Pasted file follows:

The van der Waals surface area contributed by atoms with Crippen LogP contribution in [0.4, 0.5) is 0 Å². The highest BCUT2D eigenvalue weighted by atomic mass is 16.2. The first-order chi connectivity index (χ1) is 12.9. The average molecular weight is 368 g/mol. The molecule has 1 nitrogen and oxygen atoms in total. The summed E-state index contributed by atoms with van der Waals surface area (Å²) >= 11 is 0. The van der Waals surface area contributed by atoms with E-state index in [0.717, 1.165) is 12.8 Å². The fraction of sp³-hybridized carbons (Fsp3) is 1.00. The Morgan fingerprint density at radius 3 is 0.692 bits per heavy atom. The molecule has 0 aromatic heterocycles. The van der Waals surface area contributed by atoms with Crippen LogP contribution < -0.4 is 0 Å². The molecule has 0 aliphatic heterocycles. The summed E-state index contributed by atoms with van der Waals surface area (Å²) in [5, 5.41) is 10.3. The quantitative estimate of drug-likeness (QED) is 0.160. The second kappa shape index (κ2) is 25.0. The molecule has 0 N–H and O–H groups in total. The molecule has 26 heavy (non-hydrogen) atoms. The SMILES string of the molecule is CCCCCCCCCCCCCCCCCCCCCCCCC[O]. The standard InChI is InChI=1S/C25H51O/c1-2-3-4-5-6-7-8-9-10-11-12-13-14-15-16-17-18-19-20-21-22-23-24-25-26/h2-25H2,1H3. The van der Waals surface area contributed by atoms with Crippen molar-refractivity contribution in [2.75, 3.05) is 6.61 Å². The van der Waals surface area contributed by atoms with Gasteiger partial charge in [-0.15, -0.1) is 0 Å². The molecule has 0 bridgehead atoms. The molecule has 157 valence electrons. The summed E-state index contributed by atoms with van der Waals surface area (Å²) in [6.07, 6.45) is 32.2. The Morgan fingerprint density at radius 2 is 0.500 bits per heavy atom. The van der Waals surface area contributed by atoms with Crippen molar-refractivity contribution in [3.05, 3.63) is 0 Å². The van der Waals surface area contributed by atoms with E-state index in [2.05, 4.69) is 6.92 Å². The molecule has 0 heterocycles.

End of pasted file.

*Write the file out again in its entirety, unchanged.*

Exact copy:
The van der Waals surface area contributed by atoms with Crippen LogP contribution in [0.4, 0.5) is 0 Å². The highest BCUT2D eigenvalue weighted by atomic mass is 16.2. The first-order chi connectivity index (χ1) is 12.9. The average molecular weight is 368 g/mol. The molecule has 1 nitrogen and oxygen atoms in total. The summed E-state index contributed by atoms with van der Waals surface area (Å²) >= 11 is 0. The van der Waals surface area contributed by atoms with E-state index in [0.717, 1.165) is 12.8 Å². The fraction of sp³-hybridized carbons (Fsp3) is 1.00. The Morgan fingerprint density at radius 3 is 0.692 bits per heavy atom. The molecule has 0 aromatic heterocycles. The van der Waals surface area contributed by atoms with Crippen LogP contribution < -0.4 is 0 Å². The molecule has 0 aliphatic heterocycles. The summed E-state index contributed by atoms with van der Waals surface area (Å²) in [5, 5.41) is 10.3. The quantitative estimate of drug-likeness (QED) is 0.160. The second kappa shape index (κ2) is 25.0. The molecule has 0 N–H and O–H groups in total. The molecule has 26 heavy (non-hydrogen) atoms. The SMILES string of the molecule is CCCCCCCCCCCCCCCCCCCCCCCCC[O]. The standard InChI is InChI=1S/C25H51O/c1-2-3-4-5-6-7-8-9-10-11-12-13-14-15-16-17-18-19-20-21-22-23-24-25-26/h2-25H2,1H3. The van der Waals surface area contributed by atoms with Crippen molar-refractivity contribution in [2.75, 3.05) is 6.61 Å². The van der Waals surface area contributed by atoms with Gasteiger partial charge in [-0.15, -0.1) is 0 Å². The molecule has 0 bridgehead atoms. The molecule has 157 valence electrons. The summed E-state index contributed by atoms with van der Waals surface area (Å²) in [6.07, 6.45) is 32.2. The Morgan fingerprint density at radius 2 is 0.500 bits per heavy atom. The van der Waals surface area contributed by atoms with Crippen molar-refractivity contribution in [3.05, 3.63) is 0 Å². The van der Waals surface area contributed by atoms with E-state index in [2.05, 4.69) is 6.92 Å². The molecule has 0 heterocycles.